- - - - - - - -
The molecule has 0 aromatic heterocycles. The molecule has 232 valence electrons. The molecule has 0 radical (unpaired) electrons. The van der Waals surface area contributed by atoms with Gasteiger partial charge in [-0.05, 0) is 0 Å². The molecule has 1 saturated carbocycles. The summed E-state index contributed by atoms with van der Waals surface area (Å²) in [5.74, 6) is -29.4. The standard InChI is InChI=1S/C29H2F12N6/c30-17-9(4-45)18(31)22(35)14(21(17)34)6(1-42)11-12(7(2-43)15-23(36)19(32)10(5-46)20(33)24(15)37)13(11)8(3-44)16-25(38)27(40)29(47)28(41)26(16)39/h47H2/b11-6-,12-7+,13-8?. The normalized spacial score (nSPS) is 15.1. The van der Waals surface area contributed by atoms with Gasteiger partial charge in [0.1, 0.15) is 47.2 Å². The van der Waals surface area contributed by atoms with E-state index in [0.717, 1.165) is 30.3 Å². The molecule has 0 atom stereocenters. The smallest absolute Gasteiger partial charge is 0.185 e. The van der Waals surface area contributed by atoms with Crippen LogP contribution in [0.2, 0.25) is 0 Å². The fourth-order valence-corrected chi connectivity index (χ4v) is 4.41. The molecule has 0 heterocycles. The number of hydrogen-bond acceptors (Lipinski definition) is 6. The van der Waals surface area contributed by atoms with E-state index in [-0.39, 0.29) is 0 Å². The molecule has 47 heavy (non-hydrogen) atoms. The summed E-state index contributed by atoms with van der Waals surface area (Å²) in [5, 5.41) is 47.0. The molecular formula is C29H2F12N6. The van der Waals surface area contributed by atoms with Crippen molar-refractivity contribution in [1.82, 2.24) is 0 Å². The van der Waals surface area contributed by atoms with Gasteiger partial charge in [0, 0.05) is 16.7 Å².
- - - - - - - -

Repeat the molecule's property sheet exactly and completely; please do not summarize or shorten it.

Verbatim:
The molecule has 0 aromatic heterocycles. The molecule has 232 valence electrons. The molecule has 0 radical (unpaired) electrons. The van der Waals surface area contributed by atoms with Gasteiger partial charge in [-0.05, 0) is 0 Å². The molecule has 1 saturated carbocycles. The summed E-state index contributed by atoms with van der Waals surface area (Å²) in [5.74, 6) is -29.4. The standard InChI is InChI=1S/C29H2F12N6/c30-17-9(4-45)18(31)22(35)14(21(17)34)6(1-42)11-12(7(2-43)15-23(36)19(32)10(5-46)20(33)24(15)37)13(11)8(3-44)16-25(38)27(40)29(47)28(41)26(16)39/h47H2/b11-6-,12-7+,13-8?. The normalized spacial score (nSPS) is 15.1. The van der Waals surface area contributed by atoms with Gasteiger partial charge in [0.1, 0.15) is 47.2 Å². The van der Waals surface area contributed by atoms with E-state index in [0.717, 1.165) is 30.3 Å². The molecule has 0 atom stereocenters. The smallest absolute Gasteiger partial charge is 0.185 e. The van der Waals surface area contributed by atoms with Crippen LogP contribution in [0.2, 0.25) is 0 Å². The fourth-order valence-corrected chi connectivity index (χ4v) is 4.41. The molecule has 0 heterocycles. The number of hydrogen-bond acceptors (Lipinski definition) is 6. The van der Waals surface area contributed by atoms with E-state index in [-0.39, 0.29) is 0 Å². The molecule has 47 heavy (non-hydrogen) atoms. The summed E-state index contributed by atoms with van der Waals surface area (Å²) in [5, 5.41) is 47.0. The molecular formula is C29H2F12N6. The van der Waals surface area contributed by atoms with Crippen molar-refractivity contribution in [1.82, 2.24) is 0 Å². The van der Waals surface area contributed by atoms with Gasteiger partial charge in [0, 0.05) is 16.7 Å².